Customs rules | Rules of Origin (based on the Community Customs Code) | Recast to simplify the system of Rules of Origin |

Environment (waste) | Council Directive 75/442/EEC of 15 July 1975 on waste Council Directive 91/156/EEC of 18 March 1991 amending Directive 75/442/EEC on waste Council Directive 91/689/EEC of 12 December 1991 on hazardous waste | * | Revision as part of the thematic strategy on prevention and recycling of waste |

Council Directive 75/439/EEC of 16 June 1975 on the disposal of waste oils | * | Repeal as part of the thematic strategy on prevention and recycling of waste |

Health and safety | Council Directive 89/655/EEC of 30 November 1989 concerning the minimum safety and health requirements for the use of work equipment by workers at work (second individual Directive within the meaning of Article 16(1) of Directive 89/391/EEC) Council Directive 95/63/EC of 5 December 1995 amending Directive 89/655/EEC concerning the minimum safety and health requirements for the use of work equipment by workers at work (second individual Directive within the meaning of Article 16 (1) of Directive 89/391/EEC) Directive 2001/45/EC of the European Parliament and of the Council of 27 June 2001 amending Council Directive 89/655/EEC concerning the minimum safety and health requirements for the use of work equipment by workers at work (second individual Directive within the meaning of Article 16(1) of Directive 89/391/EEC) | Codification |

Council Directive 83/477/EEC of 19 September 1983 on the protection of workers from the risks related to exposure to asbestos at work (second individual Directive within the meaning of Article 8 of Directive 80/1107/EEC) Council Directive 91/382/EEC of 25 June 1991 amending Directive 83/477/EEC on the protection of workers from the risks related to exposure to asbestos at work (second individual Directive within the meaning of Article 8 of Directive 80/1107/EEC) Council Directive 98/24/EC of 7 April 1998 on the protection of the health and safety of workers from the risks related to chemical agents at work Directive 2003/18/EC of the European Parliament and of the Council of 27 March 2003 amending Council Directive 83/477/EEC on the protection of workers from the risks related to exposure to asbestos at work | Codification |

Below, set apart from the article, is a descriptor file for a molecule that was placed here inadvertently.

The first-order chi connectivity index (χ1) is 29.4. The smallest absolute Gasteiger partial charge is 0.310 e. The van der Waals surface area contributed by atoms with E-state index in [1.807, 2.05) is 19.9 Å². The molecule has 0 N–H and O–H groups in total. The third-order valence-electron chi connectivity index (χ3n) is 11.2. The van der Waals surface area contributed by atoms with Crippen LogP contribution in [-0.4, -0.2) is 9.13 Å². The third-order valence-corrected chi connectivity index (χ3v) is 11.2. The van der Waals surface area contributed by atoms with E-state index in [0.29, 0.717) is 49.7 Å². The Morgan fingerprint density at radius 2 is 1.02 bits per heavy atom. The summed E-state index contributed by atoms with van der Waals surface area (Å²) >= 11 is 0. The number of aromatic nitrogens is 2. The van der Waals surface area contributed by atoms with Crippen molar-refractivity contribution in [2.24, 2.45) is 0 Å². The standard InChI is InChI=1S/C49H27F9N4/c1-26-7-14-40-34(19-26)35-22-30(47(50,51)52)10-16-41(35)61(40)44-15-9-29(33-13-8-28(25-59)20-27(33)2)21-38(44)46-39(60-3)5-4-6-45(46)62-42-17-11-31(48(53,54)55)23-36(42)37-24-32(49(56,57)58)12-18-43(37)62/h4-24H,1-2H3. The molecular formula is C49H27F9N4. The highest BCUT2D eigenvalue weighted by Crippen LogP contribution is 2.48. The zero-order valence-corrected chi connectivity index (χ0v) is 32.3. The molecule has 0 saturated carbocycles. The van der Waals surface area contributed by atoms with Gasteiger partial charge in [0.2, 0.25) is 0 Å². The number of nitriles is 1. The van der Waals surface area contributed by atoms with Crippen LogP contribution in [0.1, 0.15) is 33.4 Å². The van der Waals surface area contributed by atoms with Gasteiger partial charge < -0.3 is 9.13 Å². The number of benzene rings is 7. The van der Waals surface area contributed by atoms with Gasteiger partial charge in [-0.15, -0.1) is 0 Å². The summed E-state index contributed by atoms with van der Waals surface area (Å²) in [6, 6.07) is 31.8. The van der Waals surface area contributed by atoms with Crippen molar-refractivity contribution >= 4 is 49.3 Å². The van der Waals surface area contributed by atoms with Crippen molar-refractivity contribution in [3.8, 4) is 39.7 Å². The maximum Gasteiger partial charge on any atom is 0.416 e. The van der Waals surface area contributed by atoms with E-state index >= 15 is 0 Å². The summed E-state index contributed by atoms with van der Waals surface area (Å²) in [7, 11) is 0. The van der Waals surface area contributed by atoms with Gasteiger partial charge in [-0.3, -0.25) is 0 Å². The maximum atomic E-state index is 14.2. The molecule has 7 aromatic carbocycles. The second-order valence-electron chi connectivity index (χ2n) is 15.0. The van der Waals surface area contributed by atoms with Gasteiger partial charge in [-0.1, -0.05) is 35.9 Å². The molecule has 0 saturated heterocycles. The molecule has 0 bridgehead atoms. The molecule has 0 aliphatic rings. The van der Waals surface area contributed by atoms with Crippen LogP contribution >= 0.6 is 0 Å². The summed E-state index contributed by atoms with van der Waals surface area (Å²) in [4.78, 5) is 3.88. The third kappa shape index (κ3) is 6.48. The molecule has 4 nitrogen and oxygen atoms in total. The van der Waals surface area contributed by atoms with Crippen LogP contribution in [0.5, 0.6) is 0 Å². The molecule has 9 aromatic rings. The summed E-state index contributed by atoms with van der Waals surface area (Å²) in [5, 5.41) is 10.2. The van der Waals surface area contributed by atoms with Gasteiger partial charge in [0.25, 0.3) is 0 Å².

Industrial property | Council Regulation (EC) No 40/94 of 20 December 1993 on the Community trade mark, and subsequent amendments: Regulation (EC) No 3288/94, Regulation (EC) No 1653/2003, Regulation (EC) No 807/2003, Regulation (EC) No 1992/2003 and Regulation (EC) No 422/2004 | Codification |

Insolvency | Council Directive 80/987/EEC of 20 October 1980 on the approximation of the laws of the Member States relating to the protection of employees in the event of the insolvency of their employer Directive 2002/74/EC of the European Parliament and of the Council of 23 September 2002 amending Council Directive 80/987/EEC on the approximation of the laws of the Member States relating to the protection of employees in the event of the insolvency of their employer | Codification |

Public procurement | Council Directive 71/304/EEC of 26 July 1971 concerning the abolition of restrictions on freedom to provide services in respect of public works contracts and on the award of public works contracts to contractors acting through agencies or branches | Repeal (pending the outcome of the ongoing review) |

Commission Directive 2001/78/EC of 13 September 2001 amending Annex IV to Council Directive 93/36/EEC, Annexes IV, V and VI to Council Directive 93/37/EEC, Annexes III and IV to Council Directive 92/50/EEC, as amended by Directive 97/52/EC, and Annexes XII to XV, XVII and XVIII to Council Directive 93/38/EEC, as amended by Directive 98/4/EC (Directive on the use of standard forms in the publication of public contract notices) | Recast and replacement by a Regulation |

Regulation (EC) No 2195/2002 of the European Parliament and of the Council of 5 November 2002 on the Common Procurement Vocabulary (CPV) | Update and modernisation of the CPV, transforming it into a tool for fully electronic procurement procedures. |